This documentary follows 18-year-old Kristen Powers as she undergoes the process of genetic testing for Huntington’s Disease. The documentary premiered at Stanford University on February 21, 2014. More information about the film and its screening schedule can be found at www.twitchdocumentary.com.
In the documentary Twitch, filmmaker Kristen Powers tells the story of her own journey with Huntington’s Disease and her decision to get tested for the HD gene. The documentary walks audiences step-by-step through the genetic testing process, starting with Kristen sharing her family’s history with HD and ending with her receiving the test results that will reveal whether or not she carries the gene for the disease that claimed her mother’s life at the age of 45.
The film, which has a run time of slightly under 45 minutes, contains a series of interviews with Kristen’s friends and family members, as well as a series of video diary entries from Kristen herself. These vignettes provide insight into some of the emotions experienced by individuals and families affected by HD. Twitch also contains many photographs and home videos of Kristen’s mother, Nicola, that provide viewers with a glimpse into her life before and after being diagnosed with HD. The footage reveals Nicola’s awkward gait, one of the first signs that led the family to realize something was wrong, and includes scenes from the nursing home where she spent her final days.
In addition to sharing the Powers family’s personal HD story, Twitch also features interviews with several others with family histories of HD, and is careful to provide examples of at-risk individuals who, like Kristen, have chosen to get tested alongside the stories of those who have chosen to refrain from testing. The documentary makes it clear that the decision to undergo genetic testing is a deeply personal choice, and that an at-risk individual’s autonomy and decision should be respected. Twitch also contains an interview with, and a look into the life of, an individual who has been diagnosed with HD, thereby providing audiences with an opportunity to see what it means to be symptomatic.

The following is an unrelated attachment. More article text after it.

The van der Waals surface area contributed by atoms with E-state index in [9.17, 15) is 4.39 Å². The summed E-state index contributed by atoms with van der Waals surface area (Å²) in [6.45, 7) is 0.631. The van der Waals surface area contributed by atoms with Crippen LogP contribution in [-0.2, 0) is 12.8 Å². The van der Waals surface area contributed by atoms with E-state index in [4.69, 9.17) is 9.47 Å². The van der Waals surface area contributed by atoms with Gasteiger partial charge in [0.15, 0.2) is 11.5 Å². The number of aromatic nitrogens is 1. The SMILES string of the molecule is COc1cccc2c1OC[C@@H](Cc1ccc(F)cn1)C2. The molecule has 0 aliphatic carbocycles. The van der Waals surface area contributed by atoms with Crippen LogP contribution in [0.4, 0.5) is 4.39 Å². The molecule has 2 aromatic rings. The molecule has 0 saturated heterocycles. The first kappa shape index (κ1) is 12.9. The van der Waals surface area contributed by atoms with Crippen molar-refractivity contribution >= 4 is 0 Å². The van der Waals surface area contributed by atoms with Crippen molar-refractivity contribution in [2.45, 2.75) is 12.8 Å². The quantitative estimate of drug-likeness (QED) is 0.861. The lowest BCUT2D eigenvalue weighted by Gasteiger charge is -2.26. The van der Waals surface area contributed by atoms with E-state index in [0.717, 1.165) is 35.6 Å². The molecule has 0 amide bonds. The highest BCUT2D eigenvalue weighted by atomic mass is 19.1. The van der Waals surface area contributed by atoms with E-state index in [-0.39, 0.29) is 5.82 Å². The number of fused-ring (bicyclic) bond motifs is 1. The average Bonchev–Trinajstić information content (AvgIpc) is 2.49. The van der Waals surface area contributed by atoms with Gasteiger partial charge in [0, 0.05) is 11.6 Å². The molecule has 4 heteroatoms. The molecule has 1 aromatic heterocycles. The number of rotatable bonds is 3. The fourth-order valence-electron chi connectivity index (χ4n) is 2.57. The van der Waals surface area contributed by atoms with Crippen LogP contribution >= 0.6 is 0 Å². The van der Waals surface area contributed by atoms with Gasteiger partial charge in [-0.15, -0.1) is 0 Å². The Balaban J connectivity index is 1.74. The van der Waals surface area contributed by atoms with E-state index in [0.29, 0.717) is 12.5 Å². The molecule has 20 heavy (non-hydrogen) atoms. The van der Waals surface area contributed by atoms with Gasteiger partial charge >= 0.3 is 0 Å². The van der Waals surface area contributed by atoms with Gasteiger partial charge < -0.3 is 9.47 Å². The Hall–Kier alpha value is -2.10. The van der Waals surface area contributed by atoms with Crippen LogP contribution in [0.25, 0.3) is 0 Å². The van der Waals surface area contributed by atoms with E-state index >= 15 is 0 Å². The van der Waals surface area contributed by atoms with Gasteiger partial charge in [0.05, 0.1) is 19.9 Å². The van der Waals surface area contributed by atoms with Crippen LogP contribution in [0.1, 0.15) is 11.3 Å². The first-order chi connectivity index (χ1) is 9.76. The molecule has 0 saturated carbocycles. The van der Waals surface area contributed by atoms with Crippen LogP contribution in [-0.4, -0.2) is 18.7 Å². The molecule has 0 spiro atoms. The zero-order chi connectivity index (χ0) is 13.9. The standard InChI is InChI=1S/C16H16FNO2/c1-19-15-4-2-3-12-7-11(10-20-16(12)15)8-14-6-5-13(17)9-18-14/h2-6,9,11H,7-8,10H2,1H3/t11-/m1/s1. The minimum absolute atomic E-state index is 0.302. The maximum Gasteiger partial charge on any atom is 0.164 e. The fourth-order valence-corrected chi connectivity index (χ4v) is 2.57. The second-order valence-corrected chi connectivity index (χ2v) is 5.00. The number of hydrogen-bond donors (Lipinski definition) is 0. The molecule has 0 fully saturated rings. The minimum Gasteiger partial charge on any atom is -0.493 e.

The documentary also does a fine job of maintaining medical accuracy throughout. Interviews with several medical professionals, including a neuroscientist who walks viewers through a series of graphics that discuss the science behind HD inheritance and the huntingtin protein, are present throughout the film and are an accurate depiction of our current understanding of HD.
The one thing that viewers should be aware of when watching the film is that Kristen’s genetic testing process was accelerated for the purposes of the documentary. Those who watch the film may notice that the time between her appointments seems to go by fairly quickly, so it is important to note that while specific procedures vary between testing centers, there can be a waiting period of several weeks in between pre-testing appointments. Other than this, however, Twitch does a good job of providing its viewers with a look into what it means to be a member of a HD family, and what the process of genetic testing is like. The documentary is factually accurate, and doesn’t make any exaggerated claims about HD.
Disclosure: Kristen Powers is a Stanford University student and a HOPES student researcher. However, Twitch is a completely independent project of Kristen’s that is not affiliated with HOPES, and Kristen played no role in the writing of this article.
R. Reddy 2014